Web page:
The first statement,“2 + 2 = 4”, expresses mathematical truth. This starts from certain basic assumptions (axioms) and derives from them other mathematical truths by means of defined operations. These can be proved totally theoretically by following the rules of mathematics.
The physics equation, “force equals maths times acceleration”, expresses scientific truth. Science is based on observations and experiments from which theories are deduced. A theory or model is only true if it successfully explains and predicts the results of practical experiments. So truth in physics is quite similar to truth in mathematics, but not identical.
“Henry VII had six wives” is true in the area of history. According to all the available evidence, historians judge this statement to be correct. Truth in historical events and people can still be accepted even though there may be little evidence remaining of what actually happened many centuries ago. But it is always possible that new facts emerge and change what is understood to be true in history. That cannot happen in the same way in mathematics.
The study of the philosophy of knowledge is called epistemology. It considers matters such as truth, belief, evidence, and reason. There are many different areas of knowledge: mathematics, science, history, literature, morality, philosophy and religion too. Each area has a different understanding of truth within it, with different ways of determining what is true or false. Historical facts cannot be proved true mathematically because the rules of mathematics do not apply to history. Moral questions of right and wrong, like “Is murder wrong?” cannot be decided using scientific principles alone, because the scientific method of reasoning is not designed to apply to moral issues. Religious truth is another distinct kind of truth concerned with things which are infinite, eternal and spiritual, things we can never fully understand or adequately describe.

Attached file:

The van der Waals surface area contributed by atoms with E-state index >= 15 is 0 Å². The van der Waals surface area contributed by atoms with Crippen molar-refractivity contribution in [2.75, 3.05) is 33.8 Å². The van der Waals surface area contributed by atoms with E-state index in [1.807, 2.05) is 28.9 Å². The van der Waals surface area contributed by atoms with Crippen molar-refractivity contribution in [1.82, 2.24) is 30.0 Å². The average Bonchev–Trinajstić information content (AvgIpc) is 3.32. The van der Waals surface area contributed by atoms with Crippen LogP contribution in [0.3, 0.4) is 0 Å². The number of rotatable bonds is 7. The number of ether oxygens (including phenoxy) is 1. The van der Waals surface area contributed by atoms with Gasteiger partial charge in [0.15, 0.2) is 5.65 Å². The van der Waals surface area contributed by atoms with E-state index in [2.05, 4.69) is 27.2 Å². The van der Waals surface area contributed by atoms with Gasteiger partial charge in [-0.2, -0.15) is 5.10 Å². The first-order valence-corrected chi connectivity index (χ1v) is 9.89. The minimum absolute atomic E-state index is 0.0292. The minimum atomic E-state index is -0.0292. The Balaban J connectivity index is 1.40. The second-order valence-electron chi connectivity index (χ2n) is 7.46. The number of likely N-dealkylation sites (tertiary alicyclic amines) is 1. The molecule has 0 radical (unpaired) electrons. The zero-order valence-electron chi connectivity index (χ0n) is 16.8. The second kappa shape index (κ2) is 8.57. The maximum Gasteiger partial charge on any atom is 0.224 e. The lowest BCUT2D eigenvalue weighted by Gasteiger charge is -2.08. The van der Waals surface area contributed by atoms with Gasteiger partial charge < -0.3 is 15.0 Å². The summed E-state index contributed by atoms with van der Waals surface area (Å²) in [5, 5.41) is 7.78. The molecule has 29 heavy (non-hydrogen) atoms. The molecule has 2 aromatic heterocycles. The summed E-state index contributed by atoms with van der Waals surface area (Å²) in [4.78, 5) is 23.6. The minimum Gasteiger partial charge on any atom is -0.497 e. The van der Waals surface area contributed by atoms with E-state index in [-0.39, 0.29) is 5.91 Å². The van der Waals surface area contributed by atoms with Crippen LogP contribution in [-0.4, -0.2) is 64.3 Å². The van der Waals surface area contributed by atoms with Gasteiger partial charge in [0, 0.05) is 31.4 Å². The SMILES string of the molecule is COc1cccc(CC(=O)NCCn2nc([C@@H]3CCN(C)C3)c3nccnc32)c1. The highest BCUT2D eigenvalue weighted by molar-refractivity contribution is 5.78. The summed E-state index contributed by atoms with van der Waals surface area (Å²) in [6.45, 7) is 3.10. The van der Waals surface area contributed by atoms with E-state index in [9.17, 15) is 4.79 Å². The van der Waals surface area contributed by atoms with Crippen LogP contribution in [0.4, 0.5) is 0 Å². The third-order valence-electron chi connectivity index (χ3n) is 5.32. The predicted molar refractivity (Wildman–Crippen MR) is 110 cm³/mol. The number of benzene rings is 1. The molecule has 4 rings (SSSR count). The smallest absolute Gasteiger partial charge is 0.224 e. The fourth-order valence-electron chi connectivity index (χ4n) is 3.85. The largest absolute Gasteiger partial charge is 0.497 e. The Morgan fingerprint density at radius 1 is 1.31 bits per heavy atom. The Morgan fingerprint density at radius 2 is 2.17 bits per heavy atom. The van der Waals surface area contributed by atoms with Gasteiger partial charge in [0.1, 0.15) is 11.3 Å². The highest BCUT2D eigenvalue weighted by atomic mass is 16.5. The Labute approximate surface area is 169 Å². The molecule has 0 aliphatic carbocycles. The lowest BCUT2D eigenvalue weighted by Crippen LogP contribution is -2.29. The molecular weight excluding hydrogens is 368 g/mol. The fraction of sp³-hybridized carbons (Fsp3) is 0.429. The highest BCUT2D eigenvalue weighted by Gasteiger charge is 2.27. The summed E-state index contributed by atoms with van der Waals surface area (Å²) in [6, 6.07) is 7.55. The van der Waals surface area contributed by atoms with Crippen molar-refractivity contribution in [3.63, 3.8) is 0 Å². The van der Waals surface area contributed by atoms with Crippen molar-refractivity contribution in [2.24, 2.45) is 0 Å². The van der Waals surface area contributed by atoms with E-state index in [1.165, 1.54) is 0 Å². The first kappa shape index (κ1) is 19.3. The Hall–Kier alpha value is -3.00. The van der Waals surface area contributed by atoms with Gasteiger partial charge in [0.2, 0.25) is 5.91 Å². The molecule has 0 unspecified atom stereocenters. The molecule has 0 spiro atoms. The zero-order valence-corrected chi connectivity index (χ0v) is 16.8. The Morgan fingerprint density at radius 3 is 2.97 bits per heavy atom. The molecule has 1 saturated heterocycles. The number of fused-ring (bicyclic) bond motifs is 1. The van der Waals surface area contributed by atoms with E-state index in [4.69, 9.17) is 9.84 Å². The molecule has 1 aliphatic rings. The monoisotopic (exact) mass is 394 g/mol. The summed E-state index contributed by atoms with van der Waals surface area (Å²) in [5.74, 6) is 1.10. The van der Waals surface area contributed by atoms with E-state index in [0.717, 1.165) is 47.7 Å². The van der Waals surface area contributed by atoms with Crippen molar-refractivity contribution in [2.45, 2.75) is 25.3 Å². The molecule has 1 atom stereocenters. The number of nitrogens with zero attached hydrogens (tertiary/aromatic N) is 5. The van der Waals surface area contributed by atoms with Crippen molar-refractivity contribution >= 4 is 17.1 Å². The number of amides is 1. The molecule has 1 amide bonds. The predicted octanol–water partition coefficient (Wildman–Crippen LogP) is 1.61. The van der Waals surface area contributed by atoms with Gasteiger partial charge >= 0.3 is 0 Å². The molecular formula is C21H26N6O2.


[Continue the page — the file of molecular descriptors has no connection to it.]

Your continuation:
When we recognise that there are different kinds of knowledge, we then also need to realise that they all use language in different ways. Mathematics and science almost always use language very precisely and literally. But there are other ways language can be used. Consider four more statements – are these true or false?
(d) “He’s got a frog in his throat.”
(e) Romeo loves Juliet.
(f) God is love.
(g) “In six days the Lord made heaven and earth, the sea and all that is in them.”
“He’s got a frog in his throat” is an example of a statement which we consider to be true if the person is coughing. But this is an idiomatic expression in English, which would not translate directly into a foreign language like French. It is using language which is metaphorical, not literal. No actual frogs are involved.
“Romeo loved Juliet” is a true statement about the characters in Shakespeare’s story world. But since they were fictional characters, it is meaningless to say whether their love was true in the real world. In real life relationships, rather than in fiction, saying to somebody, “I love you” can be true or not true, However, such love cannot be proved mathematically or scientifically or historically, but only in the experience of the people in love.
When Christians say “God is love” is that true or false? We need to think about what we mean by “truth” in that statement and we also need to consider how we understand the word “love.” The love expressed by the almighty and eternal God will necessarily be much more profound than any human expressions of love.
Similarly, when we read in the Bible in Genesis, “In six days the Lord made heaven and earth, the sea and all that is in them.” We need to ask what we mean by the concept of truth in that sentence. Is that truth in scientific terms, or in history, or is it truth in the terms of religion and faith? And we need to ask what kind of language is being used? Is it literal or symbolic.